When a virus enters the human body, it’s in a race against time to hijack cells, reproduce and spread. Its survival depends on it, because once the body’s immune system detects the intruder, an all-out microscopic war follows.
While the Sars-CoV-2 virus behind the present pandemic has killed thousands and spread fear around the world, the immune system – which has evolved over millions of years of fighting pathogens – shows no such fear. It responds with ferocity to obliterate the invader, led by armies of killer T-cells.
That immune system is one reason the human species still exists, but in some cases its fight against viruses can resemble the scorched-earth policy of warfare, where everything in the area of the conflict takes damage, meaning body tissue itself. The immune system takes no prisoners.
But before the war at the cellular level, the virus slips into the body, navigating past defences in the mucus that gathers in noses and throats, on the hunt for cells it can take over. At the same time, it’s trying to disguise its presence to avoid tripping the chemical alarm system of the immune system – a deadly game of hide-and-seek.
In the first few hours after the pathogen’s entry, it is“almost like a dance between the innate immune response and the virus”, said Gene Olinger, an immunologist with the US-based scientific institute MRIGlobal. The virus tries different tricks to dodge the immune system’s many detection devices.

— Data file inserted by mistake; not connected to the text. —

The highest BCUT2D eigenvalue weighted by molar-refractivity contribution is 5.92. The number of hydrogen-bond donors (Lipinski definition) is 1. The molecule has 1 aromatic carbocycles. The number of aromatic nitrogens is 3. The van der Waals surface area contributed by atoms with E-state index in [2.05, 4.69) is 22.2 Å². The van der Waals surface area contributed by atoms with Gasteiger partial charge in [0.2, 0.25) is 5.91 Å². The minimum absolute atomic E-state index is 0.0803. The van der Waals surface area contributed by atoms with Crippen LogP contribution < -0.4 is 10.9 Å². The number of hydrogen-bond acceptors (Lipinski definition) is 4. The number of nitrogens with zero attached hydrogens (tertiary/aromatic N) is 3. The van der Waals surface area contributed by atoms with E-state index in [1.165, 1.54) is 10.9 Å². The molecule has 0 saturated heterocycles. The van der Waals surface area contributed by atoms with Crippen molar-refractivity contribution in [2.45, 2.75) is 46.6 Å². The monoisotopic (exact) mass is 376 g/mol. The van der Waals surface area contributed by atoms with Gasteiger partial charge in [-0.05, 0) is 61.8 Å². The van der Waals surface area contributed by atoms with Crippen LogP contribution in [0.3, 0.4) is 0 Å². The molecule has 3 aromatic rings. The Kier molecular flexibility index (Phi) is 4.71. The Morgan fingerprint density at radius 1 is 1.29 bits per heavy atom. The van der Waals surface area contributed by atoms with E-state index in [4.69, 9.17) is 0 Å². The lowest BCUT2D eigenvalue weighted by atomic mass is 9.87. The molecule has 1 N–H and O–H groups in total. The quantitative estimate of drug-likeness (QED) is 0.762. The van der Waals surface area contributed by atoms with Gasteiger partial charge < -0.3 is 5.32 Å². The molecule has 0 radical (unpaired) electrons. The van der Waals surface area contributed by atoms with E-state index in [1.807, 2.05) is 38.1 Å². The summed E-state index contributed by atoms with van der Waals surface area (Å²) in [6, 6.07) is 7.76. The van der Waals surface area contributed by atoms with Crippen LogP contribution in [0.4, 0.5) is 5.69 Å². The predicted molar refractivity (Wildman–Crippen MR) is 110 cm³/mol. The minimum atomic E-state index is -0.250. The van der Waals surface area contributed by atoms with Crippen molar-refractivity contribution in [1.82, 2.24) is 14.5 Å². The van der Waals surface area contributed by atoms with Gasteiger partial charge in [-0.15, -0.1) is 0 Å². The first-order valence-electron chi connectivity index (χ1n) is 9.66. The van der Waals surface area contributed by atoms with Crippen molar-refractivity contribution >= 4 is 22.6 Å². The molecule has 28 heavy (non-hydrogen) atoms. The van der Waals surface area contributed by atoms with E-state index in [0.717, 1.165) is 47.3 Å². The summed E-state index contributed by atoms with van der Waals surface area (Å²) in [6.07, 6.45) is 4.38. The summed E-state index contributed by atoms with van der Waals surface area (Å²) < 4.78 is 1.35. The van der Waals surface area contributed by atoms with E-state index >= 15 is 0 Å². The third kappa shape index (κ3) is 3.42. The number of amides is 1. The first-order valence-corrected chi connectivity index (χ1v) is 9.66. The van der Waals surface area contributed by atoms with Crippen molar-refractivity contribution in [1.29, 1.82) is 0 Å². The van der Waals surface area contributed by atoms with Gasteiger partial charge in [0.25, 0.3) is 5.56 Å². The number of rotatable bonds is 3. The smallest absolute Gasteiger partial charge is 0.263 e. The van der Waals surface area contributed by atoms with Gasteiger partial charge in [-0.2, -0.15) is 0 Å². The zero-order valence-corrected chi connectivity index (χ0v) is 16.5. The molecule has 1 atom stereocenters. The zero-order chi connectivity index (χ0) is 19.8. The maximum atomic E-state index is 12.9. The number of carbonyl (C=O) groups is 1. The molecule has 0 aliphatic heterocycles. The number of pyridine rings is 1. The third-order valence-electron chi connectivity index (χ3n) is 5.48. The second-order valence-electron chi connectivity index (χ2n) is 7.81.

This is the start of what becomes an “arms race” between the virus and immune system, said Marjolein Kikkert, an associate professor who researches this type of biochemical conflict at Leiden University Medical Centre in the Netherlands.
“All viruses, including this one, will have multiple ways that they look to circumvent or suppress immune response … there’s an arms race, especially in the beginning, when the virus is trying to prevent these first responses,” Kikkert said.
Once the immune system is triggered and a T-cell finds a body cell that has become a virus factory, it typically latches on and fires molecules that punch through the cell’s membrane, killing it and everything inside.
But as Sars-CoV-2 is a newly discovered virus, researchers have not had enough laboratory time to determine the specifics of how the battle plays out. That leaves questions like why some healthy people infected with Sars-CoV-2 become severely ill and others do not, researchers have said.
Much of what is suspected about how the body fights back is based on research on the body’s immune response to closely related coronavirus infections, such as Middle East respiratory syndrome and severe acute respiratory syndrome (Sars). There are also the clinical records of patients with Covid-19, the disease caused by Sars-CoV-2.